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Elimination of Hepatitis C Virus Infection Among Hemodialysis Patients Will Be Possible If All Patients Undergo Treatment


avatar Seyed Moayed Alavian ORCID 1 , *

1 Baqiyatallah Research Center for Gastroenterology and Liver Diseases, Baqiyatallah University of Medical Sciences, Tehran, Iran

How to Cite: Alavian S M. Elimination of Hepatitis C Virus Infection Among Hemodialysis Patients Will Be Possible If All Patients Undergo Treatment. Int J Infect. 2018;5(4):e69025.
doi: 10.5812/iji.69025.


International Journal of Infection: 5 (4); e69025
Published Online: October 13, 2018
Article Type: Letter
Received: April 2, 2018
Accepted: October 7, 2018

Dear Editor,

I recently read with interest the published article by Ibrahim et al. (1). Hepatitis C virus (HCV) infection is associated with high mortality among patients undergoing hemodialysis (2). The prevalence of HCV infection among hemodialysis patients is varied in different countries, and a meta-analysis on Iraqi patients undergoing hemodialysis reported a prevalence of 20% for HCV infection (3); however, the prevalence of this disease seems to be lower in Kurdish region compared to other parts of Iraq. Control of HCV infection, as a health hazard, is necessary in hemodialysis patients. In the study by Ibrahim et al. (1), all HCV-infected patients had history of transfusion, but 16 out of 87 patients who were HCV negative did not have history of transfusion. I believe that the limited number of HCV-infected patients avoiding the authors from concluding that transfusion history was a risk factor. Transfusion history has been considered as a cardinal risk factor in several studies and I suggest to use other modalities for the management of anemia in these patients. It is worth mentioning that duration of hemodialysis is another risk factor that the authors did not address in their study. If we seeking to follow the ultimate goal of the World Health Organization for the elimination of HCV infection in our community, it will be easier to do so in hemodialysis patients using validated strategies, the most important of which being treatment of all infected patients. In so doing, the vicious cycle of nosocomial transmission due to poor infection control measures will be halted.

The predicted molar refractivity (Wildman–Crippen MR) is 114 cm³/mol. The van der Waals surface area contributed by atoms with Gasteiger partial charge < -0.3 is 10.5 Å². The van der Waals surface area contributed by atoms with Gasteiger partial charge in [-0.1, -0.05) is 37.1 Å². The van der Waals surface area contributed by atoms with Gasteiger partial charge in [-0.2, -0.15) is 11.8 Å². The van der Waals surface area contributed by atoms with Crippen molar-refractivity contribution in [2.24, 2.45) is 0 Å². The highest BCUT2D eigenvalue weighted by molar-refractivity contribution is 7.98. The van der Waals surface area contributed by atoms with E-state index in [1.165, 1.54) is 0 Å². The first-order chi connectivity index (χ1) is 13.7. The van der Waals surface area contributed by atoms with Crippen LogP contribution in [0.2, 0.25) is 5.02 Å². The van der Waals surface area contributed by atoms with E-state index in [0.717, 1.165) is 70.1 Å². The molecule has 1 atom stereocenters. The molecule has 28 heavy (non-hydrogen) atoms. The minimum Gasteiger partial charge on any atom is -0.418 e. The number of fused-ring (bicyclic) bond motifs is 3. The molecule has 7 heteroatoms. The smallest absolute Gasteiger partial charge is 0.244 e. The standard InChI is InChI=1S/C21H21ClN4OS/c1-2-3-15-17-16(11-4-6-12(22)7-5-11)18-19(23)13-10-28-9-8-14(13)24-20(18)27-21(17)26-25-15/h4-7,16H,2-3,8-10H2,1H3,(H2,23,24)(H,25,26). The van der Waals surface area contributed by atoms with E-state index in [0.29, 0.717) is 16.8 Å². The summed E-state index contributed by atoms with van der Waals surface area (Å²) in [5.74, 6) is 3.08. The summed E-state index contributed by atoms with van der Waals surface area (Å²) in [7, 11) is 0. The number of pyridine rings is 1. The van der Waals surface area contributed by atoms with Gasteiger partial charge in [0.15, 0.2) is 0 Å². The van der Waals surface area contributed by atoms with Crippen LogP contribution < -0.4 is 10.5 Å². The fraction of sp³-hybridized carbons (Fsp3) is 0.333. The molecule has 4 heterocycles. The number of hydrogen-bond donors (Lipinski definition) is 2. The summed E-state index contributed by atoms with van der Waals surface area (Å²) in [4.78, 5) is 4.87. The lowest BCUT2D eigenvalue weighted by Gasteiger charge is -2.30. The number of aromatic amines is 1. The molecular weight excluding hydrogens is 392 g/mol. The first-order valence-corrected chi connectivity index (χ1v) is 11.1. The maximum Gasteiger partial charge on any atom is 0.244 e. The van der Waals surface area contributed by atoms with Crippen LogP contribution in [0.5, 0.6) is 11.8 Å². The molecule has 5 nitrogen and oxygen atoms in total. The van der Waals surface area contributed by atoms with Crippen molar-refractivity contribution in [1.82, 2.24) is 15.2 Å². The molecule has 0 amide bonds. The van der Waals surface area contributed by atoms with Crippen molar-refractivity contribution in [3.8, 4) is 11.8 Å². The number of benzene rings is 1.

For the management of hepatitis B virus (HBV) infection, periodic screening of HBs Ag, separation of devices and location of hemodialysis centers, vaccination against HBV infection, follow up for anti-HBs antibody, and devising new strategies for better response to HBV vaccination in this high-risk group are suggested (4).


  • 1.

    Ibrahim NMR, Sidiq Mohammed Saleem Z, R Hussein N. The prevalence of HIV, HCV, and HBV among hemodialysis patients attending duhok hemodialysis center. Int J Infect. 2017;5(1). e63246. doi: 10.5812/iji.63246.

  • 2.

    Kargar Kheirabad A, Bahri F, Kargar M, Ghasemzadeh I. Hepatitis C and G virus infection prevalence among hemodialysis patients and associated risk factors in the Hormozgan province of Southern Iran. Hepat Mon. 2016;16(10). e40375. doi: 10.5812/hepatmon.40375. [PubMed: 27882069]. [PubMed Central: PMC5111419].

  • 3.

    Ashkani-Esfahani S, Alavian SM, Salehi-Marzijarani M. Prevalence of hepatitis C virus infection among hemodialysis patients in the Middle-East: A systematic review and meta-analysis. World J Gastroenterol. 2017;23(1):151-66. doi: 10.3748/wjg.v23.i1.151. [PubMed: 28104991]. [PubMed Central: PMC5221279].

  • 4.

    Fabrizi F, Maria Donato F, Messa P. Efficacy and safety of reinforced versus standard vaccine schedule towards hepatitis b in chronic kidney disease: A systematic review and meta-analysis. Hepat Mon. 2017;17(7). e44179. doi: 10.5812/hepatmon.44179.

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